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John Donovan

Soldiers march as a group, in a clearing surrounded by canvas tents and some horses and cannons. In the corner, an artist sits by a wagon as he draws the scene.

Soldiers march as a group, in a clearing surrounded by canvas tents and some horses and cannons. In the corner, an artist, Deaf soldier John Donovan sits by a wagon as he draws the scene.

- Donovan, J. (1861). “Camp Brightwood, Colonel Henry S. Briggs. 10th Regiment Massachusetts Volunteers. John Donovan, Deaf Mute, DEL Oct 17th 1861.” Library of Congress.

 

 Soldiers march as a group, in a clearing surrounded by canvas tents and some horses and cannons. In the corner, an artist sits by a wagon as he draws the scene.
Camp Brightwood, 10th Regiment Massachusetts Volunteers. John Donovan. (1861). Library of Congress.

 

Clipping from 1862 newspaper relates John Donovan's story. Full text is on the web page.
Excerpt from the Lee, Massachusetts Valley Gleaner. (1862).

Early in the Civil War, defending Washington, D.C., was an urgent priority of the Lincoln Administration. To defend the nation’s capital, several forts were constructed around the city, including Fort Massachusetts, built during the first winter of the war by the 10th Massachusetts Volunteers, seen drilling in the lithograph of Camp Brightwood. The lithograph was the creation of the man seated in the lower right corner of the print. That man was John Donovan (1816-1864) of Lee, Massachusetts, and he was Deaf.

Donovan, a tailor by trade, had enlisted with the 10th Massachusetts in Springfield on July 24, 1861. As a deaf man, Donovan appears to have enlisted illegally. (The term used at the time was, “deaf-mute”.) Enlistees had to be examined by a physician, and men with disabilities, including deafness, were kept out of the Union Army. Nevertheless, Donovan joined the 10th and worked repairing clothing for the men of the regiment. He was also a skilled artist, and his sketch of Camp Brightwood earned the praise of Horace Greeley’s New York Tribune for, “his natural gift for drawing.” The newspaper went on, “An accurate draft of Camp Brightwood, made by him, is now in the hands of lithographers, and will shortly be issued. He is spoken of in the highest terms of praise by the officers of his regiment.”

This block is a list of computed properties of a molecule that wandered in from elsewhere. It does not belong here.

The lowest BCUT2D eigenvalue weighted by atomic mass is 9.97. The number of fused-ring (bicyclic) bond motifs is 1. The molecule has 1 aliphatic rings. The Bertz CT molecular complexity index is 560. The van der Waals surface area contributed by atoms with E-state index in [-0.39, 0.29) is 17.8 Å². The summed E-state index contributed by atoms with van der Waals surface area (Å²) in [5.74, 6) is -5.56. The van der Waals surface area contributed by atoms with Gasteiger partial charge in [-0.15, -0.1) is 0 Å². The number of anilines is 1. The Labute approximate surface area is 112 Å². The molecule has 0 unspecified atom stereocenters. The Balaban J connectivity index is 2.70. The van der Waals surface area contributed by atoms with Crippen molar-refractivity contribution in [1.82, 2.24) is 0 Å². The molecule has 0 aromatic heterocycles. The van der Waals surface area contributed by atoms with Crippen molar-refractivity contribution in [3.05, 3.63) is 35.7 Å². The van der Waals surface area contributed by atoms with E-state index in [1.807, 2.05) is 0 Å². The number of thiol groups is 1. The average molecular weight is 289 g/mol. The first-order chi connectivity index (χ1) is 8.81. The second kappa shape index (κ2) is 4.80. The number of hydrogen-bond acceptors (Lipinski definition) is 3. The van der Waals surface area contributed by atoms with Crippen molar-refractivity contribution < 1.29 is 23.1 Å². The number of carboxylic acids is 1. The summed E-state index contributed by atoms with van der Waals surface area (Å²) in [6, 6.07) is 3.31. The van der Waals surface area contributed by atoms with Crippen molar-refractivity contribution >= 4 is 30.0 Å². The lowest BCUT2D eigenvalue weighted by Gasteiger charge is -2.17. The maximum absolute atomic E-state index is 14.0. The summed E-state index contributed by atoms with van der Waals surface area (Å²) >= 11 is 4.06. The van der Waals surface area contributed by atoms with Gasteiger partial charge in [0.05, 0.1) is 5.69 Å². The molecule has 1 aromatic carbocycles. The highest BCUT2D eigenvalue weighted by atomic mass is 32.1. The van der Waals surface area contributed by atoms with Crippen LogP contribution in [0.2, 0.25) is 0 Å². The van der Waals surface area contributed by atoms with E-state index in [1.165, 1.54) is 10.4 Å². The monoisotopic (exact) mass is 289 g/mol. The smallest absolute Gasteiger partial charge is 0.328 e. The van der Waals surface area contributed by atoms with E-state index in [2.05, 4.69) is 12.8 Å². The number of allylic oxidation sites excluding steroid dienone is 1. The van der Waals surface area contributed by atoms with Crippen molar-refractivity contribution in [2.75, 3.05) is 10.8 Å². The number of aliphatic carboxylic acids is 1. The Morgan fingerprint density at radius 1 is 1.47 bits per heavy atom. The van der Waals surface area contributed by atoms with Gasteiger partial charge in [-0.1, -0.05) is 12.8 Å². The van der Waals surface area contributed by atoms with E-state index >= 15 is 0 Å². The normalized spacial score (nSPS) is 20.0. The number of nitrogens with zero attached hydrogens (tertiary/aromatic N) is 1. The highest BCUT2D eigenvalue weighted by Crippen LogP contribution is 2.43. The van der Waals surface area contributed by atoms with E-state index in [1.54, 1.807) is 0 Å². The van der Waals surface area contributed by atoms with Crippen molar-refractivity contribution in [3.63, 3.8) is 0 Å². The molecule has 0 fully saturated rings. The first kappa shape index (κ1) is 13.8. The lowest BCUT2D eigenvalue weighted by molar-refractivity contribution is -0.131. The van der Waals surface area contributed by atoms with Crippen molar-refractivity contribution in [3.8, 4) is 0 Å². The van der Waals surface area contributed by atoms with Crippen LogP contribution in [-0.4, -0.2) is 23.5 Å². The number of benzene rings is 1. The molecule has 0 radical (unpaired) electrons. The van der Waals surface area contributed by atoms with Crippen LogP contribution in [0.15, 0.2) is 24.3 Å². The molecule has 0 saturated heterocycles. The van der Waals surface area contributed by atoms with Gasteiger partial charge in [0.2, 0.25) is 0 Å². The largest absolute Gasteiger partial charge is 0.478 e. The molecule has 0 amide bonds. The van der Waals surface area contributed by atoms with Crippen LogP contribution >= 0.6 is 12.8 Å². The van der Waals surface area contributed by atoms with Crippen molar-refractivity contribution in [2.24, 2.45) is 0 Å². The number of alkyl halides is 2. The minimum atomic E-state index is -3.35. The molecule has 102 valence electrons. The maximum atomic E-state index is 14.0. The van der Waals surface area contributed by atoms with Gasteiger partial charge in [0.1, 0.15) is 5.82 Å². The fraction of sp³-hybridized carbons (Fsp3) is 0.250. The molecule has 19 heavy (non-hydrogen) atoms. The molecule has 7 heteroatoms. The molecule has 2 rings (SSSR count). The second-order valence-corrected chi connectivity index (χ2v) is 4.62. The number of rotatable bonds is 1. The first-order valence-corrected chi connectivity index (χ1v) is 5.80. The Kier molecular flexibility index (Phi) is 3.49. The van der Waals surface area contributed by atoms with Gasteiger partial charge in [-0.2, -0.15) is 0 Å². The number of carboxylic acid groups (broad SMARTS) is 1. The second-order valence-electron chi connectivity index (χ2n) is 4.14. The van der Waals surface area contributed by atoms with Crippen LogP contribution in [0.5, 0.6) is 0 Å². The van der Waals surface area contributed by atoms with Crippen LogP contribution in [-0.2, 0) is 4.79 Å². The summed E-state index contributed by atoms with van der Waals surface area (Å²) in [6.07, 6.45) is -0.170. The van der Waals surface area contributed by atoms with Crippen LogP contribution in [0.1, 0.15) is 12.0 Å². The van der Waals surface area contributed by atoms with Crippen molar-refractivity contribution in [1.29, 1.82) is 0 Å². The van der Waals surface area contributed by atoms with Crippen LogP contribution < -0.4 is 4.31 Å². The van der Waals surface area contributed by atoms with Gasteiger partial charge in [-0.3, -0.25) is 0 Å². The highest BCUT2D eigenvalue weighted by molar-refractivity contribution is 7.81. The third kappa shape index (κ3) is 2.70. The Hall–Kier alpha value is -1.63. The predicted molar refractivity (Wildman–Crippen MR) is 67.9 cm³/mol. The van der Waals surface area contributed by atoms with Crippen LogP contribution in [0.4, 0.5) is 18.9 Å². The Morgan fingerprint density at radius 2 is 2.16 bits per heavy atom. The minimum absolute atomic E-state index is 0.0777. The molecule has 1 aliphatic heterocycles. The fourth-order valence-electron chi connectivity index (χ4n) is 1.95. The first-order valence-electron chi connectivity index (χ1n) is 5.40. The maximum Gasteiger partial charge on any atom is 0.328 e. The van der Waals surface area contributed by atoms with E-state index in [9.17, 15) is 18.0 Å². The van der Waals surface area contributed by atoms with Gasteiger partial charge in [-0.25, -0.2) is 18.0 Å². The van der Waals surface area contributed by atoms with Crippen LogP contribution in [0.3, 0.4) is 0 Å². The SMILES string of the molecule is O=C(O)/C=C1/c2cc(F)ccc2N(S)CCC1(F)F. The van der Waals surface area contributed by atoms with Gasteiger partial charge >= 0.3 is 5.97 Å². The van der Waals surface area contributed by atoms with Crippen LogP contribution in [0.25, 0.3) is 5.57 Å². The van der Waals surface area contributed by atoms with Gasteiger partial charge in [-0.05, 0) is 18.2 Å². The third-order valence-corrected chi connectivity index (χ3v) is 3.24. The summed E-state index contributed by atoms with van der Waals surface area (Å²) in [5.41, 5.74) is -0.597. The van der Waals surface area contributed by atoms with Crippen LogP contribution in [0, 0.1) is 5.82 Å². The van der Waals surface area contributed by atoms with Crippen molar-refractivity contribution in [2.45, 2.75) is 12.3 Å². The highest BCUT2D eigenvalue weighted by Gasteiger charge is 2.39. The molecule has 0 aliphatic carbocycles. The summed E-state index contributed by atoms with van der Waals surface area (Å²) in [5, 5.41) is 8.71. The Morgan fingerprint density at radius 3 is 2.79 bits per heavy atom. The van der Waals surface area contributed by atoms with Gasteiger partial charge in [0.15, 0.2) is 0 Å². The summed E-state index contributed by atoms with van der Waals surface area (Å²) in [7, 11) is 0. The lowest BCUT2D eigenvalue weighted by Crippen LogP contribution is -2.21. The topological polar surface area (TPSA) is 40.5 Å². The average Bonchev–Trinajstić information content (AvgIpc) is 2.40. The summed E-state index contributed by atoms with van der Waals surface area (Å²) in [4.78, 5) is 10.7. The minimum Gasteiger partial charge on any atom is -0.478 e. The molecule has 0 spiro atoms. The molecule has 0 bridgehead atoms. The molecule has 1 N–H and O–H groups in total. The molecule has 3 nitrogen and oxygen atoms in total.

The praise of his superiors, however, did not keep him in uniform. Apparently because of his unlawful enlistment, he was discharged and returned to his family in Massachusetts. He died around 1864.

Later in the war, manning the defenses of Washington became a primary mission of the Invalid Corps.

 


For more information on the defense of Washington by disabled soldiers, see the article on the Invalid Corps. 

Sources: 

 


The clipping from The Valley Gleaner of Lee, Massachusetts reads:

  • The following notice of Mr. John Donovan, a deaf mute who formerly resided in this town, is cut from the N.Y. Tribune: "Connected with the Springfield City Guard, Capt. Lombard, 10th Regiment Massachusetts Volunteers, now stationed at Camp Brightwood, Virginia, is a deaf mute named John Donovan, who is regularly enlisted as a soldier, and detailed as the regimental tailor. He learned the trade of tailor in Brooklyn. Some time since he went to Springfield, Mass., from which city he enlisted at the commencement of the rebellion. His infirmity, of course, precludes him from performing the ordinary duties of a soldier, and being employed as the regimental tailor, he has many [l - garbled] which he has improved by the practice of a natural gift for drawing. In this art he is a self-taught man, and the proficiency he has attained is truly astonishing. An accurate draft of Camp Brightwood, made by him, is now in the hands of lithographers, and will shortly be issued. He is spoken of in the highest terms of praise by the officers of his regiment.

 

Relevant Date(s)
1861-1864

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